Given their distaste for clericalism, it isn't surprising that the presidents wanted to quarantine the national government from sectarian contamination. Washington reminded members of the New Church in Baltimore that the nation had no religious bias: "In this Land the light of truth and reason has triumphed over the power of bigotry and superstition. In this enlightened Age and in this Land of equal liberty it is our boast, that a man's religious tenets will not forfeit the protection of the Laws, nor deprive him of the right of attaining and holding the highest Offices that are known in the United States." The Treaty of Tripoli, carried unanimously by the Senate and signed into law by John Adams in 1797, specifically disavowed any proprietary influence of Christianity on shaping the guiding principles of the new government: "As the Government of the United States of America is not in any sense founded on the Christian religion, it has in itself no character of enmity against the laws, religion, or tranquillity, of Musselmen [Muslims]."
The first presidents left ample evidence that they favored a broad interpretation of the Establishment Clause. The testimony of James Madison, since he was the prime moving force behind both the Constitution and the Bill of Rights, is especially revelatory. In an 1803 letter objecting to the use of government land for churches, Madison wrote: "The bill in reserving a certain parcel of land in the United States for the use of said Baptist Church comprises a principle and a precedent for the appropriation of funds of the United States for the use and support of religious societies, contrary to the article of the Constitution which declares that 'Congress shall make no law respecting a religious establishment.'" As president, he vetoed an 1811 bill giving a charter to an Episcopal church to dispense charity and education in the District of Columbia. He said the bill would blur "the essential distinction between civil and religious functions." In an 1822 letter to Edward Livingston, Madison noted that strict separation of church and state benefits both: "Every new & successful example therefore of a perfect separation between ecclesiastical and civil matters, is of importance. And I have no doubt that every new example will succeed, as every past one has done, in showing that religion & Government will both exist in greater purity, the less they are mixed together."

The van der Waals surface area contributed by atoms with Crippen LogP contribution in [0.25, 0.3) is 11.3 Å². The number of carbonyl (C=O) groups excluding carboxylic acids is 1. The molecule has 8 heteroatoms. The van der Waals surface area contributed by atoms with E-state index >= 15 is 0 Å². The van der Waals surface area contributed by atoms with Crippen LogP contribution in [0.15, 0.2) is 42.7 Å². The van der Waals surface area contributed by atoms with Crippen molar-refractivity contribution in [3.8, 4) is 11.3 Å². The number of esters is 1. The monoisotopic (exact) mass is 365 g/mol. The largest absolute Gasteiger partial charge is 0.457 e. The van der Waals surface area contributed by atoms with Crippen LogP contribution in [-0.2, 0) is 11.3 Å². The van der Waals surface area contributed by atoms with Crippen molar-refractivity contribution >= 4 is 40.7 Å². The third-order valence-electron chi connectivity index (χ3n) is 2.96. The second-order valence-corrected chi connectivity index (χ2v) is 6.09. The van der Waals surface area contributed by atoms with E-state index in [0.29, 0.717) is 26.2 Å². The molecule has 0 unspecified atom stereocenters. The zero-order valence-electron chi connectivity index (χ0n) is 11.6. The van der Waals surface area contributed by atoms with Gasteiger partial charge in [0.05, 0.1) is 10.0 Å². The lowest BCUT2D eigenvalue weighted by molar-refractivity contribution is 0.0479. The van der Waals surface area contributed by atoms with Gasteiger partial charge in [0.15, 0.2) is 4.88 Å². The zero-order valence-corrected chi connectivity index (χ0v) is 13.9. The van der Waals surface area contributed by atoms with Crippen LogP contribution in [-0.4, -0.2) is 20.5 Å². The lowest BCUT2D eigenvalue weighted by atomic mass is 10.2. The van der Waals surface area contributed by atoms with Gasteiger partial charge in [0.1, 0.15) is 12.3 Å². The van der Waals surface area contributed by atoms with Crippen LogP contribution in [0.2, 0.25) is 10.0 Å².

Despite the demurrals of wistful theocrats, separation of church and state is an even better idea today than it was in 1791, when the First Amendment was duly ratified. The nation is far more pluralistic now than it was in its formative years. Once, an intrusion of Christian baggage into the affairs of state was prejudicial to only a few since nearly all citizens were at least nominally Christian. Now that the nation includes twenty to thirty million (estimates vary) agnostics, atheists, skeptics, freethinkers, and secular humanists, state aggrandizement of theism, even when stripped of the last vestige of sectarianism, is inevitably discriminatory.
In his most recent State of the Union Address, George W. Bush brazenly plumped for legislation allowing religious organizations to receive federal funds even when they pursue religious agendas and engage in discriminatory hiring practices. In a January speech in New Orleans, Bush characterized the Bible as the ideal handbook for carrying out child-care services at a local church. In the same speech, he enunciated the messianic goal of his administration's faith-based initiatives: "We want to fund programs that save Americans one soul at a time."
Instead of plumping for an amendment to ban homosexual marriages, the new theocrats should reexamine an amendment heeded by old presidents and trampled by the latest avatar to High Office.
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Church and State